One of the questions is: what is your role in this (Transitioned) world?

Many people see themselves working with food. That’s only to be expected: besides air, water and shelter, what is more important than healthy, nutritious food? So people talk about how they tend the fields, teach others how to grow, scout out places to grow more crops, etc. People talk lovingly about being post-carbon farmers (farmers without oil), about farming together, and the more leisurely pace of life, with many conversations with neighbors, and kids roaming free, and nothing but the blue sky above and the dirt in their hands.

Wonderful visions.

This exercise invites only positive visioning, and some have trouble with this. That’s why we do the exercise. We need to practice hoping. Especially for those who seek Transition, those who have studied up and faced the truth, it’s hard. And thus, powerful.

So here it was my turn as the Elder to answer that question.

“I grow medicine. In the post-carbon world there are no pharmaceuticals, or if there are, there is no easy, quick and affordable way to get the medicine to where it is needed. There are no stockpiles of antibiotics or analgesics. Medicine is homemade.  I am someone who grows this medicine. I found the best spots in the town for growing marshmallow, or motherwort, or even ginger. I grow it, and teach and supervise the growing of it by others. I keep the inventory of the living plants. I harvest them at their appropriate times and with appropriate thanks for their abundance. I then bring them home and dry them and make them into medicine. I keep the apothecary. I don’t diagnose, I don’t heal. I don’t feel ready for that yet. I hope someone else can do that. If not, I’ll help, but humbly.”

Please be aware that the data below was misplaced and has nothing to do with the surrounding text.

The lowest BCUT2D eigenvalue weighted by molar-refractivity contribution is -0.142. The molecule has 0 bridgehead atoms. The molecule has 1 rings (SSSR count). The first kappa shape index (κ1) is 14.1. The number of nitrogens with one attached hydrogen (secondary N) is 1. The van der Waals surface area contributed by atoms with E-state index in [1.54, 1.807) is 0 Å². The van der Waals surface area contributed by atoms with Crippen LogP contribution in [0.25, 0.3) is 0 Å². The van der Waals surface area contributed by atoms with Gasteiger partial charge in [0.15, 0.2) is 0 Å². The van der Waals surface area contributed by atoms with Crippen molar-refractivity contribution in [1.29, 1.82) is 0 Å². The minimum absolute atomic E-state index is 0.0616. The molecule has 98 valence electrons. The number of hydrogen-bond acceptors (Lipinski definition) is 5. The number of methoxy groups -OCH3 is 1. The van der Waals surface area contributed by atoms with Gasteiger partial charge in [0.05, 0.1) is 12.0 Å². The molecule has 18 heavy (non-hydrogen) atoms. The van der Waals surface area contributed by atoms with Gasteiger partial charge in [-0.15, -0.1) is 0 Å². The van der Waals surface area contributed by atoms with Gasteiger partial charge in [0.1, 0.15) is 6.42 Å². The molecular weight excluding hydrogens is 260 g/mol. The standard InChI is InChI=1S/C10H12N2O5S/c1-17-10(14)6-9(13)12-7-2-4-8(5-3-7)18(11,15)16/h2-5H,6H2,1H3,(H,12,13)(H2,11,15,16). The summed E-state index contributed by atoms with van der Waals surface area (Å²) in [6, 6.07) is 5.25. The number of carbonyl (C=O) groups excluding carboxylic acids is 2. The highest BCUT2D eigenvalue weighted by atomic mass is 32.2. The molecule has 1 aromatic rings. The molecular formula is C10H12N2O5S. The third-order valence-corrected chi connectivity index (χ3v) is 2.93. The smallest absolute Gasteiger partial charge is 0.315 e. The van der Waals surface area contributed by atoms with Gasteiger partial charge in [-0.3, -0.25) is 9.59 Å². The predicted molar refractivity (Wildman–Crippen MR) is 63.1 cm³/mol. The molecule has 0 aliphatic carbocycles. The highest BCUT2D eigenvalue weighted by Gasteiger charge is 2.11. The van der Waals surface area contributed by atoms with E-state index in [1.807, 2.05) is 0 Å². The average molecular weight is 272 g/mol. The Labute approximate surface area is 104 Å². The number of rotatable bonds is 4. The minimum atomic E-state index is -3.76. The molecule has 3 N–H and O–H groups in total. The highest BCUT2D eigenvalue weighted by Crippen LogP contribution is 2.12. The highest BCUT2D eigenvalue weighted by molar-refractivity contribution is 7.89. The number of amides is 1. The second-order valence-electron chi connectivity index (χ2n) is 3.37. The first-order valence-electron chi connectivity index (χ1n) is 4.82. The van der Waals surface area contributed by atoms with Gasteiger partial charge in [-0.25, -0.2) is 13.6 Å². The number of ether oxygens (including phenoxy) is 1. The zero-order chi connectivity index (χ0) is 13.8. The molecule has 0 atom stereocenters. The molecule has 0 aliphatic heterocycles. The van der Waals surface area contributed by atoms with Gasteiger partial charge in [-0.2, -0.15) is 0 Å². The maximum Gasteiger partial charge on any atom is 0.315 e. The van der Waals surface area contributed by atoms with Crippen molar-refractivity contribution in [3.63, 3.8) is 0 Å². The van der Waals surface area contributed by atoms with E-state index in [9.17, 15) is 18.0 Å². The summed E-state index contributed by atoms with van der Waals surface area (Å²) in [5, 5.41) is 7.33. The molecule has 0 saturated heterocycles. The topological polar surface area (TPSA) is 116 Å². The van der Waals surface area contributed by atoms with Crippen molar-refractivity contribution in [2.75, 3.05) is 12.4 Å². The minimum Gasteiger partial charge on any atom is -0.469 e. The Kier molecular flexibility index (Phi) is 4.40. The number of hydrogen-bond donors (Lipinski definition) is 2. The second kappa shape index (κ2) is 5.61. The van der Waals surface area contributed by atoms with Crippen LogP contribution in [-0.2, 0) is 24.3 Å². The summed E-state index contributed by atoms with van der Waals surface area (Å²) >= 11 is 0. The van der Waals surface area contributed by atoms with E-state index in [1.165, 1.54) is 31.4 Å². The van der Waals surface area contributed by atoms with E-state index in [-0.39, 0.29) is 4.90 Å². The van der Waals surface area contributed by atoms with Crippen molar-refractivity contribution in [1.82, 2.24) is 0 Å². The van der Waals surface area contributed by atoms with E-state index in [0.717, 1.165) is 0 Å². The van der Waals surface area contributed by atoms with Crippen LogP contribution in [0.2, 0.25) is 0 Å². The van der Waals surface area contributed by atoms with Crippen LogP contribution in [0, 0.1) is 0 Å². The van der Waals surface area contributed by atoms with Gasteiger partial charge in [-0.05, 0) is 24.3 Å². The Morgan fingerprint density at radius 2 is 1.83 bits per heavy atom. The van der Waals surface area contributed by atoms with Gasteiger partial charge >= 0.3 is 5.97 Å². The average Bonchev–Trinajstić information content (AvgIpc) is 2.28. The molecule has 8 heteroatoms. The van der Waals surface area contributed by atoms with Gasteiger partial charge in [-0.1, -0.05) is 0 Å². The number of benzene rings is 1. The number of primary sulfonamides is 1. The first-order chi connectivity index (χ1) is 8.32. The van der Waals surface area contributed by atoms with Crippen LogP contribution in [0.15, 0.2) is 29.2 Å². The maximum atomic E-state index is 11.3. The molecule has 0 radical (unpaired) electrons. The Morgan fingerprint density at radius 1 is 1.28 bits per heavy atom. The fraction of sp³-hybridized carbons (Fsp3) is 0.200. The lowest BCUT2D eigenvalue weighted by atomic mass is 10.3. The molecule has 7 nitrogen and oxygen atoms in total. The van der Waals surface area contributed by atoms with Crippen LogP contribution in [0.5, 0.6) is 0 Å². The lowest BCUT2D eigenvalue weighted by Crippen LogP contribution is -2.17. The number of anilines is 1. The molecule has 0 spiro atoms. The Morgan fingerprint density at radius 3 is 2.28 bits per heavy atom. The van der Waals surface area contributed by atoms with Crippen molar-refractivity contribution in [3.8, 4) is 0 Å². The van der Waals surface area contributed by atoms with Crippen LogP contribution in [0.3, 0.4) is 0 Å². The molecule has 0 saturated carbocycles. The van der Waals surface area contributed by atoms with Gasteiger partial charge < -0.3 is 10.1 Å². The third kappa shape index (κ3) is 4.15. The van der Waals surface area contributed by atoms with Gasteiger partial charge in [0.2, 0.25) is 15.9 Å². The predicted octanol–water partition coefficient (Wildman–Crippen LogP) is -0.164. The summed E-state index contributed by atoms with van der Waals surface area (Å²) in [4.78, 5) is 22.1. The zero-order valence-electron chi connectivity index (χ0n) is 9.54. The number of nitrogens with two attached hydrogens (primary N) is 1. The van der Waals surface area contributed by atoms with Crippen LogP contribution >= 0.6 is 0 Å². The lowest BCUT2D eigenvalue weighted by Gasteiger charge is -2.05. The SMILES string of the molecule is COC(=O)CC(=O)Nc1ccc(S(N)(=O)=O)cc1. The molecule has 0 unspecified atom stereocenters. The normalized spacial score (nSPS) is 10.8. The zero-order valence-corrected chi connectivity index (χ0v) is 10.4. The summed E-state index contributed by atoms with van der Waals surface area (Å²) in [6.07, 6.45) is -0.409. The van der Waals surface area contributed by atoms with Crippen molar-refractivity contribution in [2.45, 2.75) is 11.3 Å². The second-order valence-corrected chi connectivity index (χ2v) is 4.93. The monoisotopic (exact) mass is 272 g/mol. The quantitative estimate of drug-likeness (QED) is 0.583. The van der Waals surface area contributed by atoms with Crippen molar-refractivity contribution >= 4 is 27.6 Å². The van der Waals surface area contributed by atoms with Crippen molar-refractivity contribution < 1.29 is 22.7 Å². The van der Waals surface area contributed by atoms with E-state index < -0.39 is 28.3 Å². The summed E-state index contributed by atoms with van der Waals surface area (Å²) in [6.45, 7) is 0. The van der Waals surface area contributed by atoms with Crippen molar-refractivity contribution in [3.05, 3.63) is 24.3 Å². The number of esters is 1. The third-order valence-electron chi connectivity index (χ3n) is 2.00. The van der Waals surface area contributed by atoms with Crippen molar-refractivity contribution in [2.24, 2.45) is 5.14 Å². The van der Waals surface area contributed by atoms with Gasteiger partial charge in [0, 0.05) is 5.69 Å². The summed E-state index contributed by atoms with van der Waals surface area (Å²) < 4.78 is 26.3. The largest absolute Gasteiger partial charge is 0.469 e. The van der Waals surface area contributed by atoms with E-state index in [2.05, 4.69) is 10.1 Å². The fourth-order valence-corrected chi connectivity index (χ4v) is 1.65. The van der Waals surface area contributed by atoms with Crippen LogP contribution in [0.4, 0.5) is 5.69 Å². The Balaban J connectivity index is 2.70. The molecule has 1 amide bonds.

I was silent for a second, surprised by my vision. Usually I am a farmer of unspecified crops. Usually I feed people. And beyond my surprise there was more to be said. So I said it:

“It’s hard in this world because we Elders remember the old medicine and health care. It wasn’t all good – the side effects, the addiction, the arrogance and entitlement. But diseases were cured, or held at bay, and lives were lengthened. Now we don’t have it so easy anymore. An infection that would have been treated with a shot can now kill.  We need to be vigilant all the time, grow whole, resilient bodies. Life is no longer prolonged – or rather, death is no longer postponed. We die at our appointed times. It is sad, sometimes, to think that an old drug could have postponed it. But, on the other hand, people now die at home, surrounded by their loved ones and communities. That’s better. That’s better.”

So there we are, that is what I want to do in the future, when I grow up, when the world grows up.

This is the marc of the echinacea root I tinctured and pressed yesterday.

It is what is left of the plant when it has given all it has to give.

Thank you.


I’ve added  two Apothecary pages: the Inventory of Medicines and an Inventory of Live Medicinal Plants in the garden.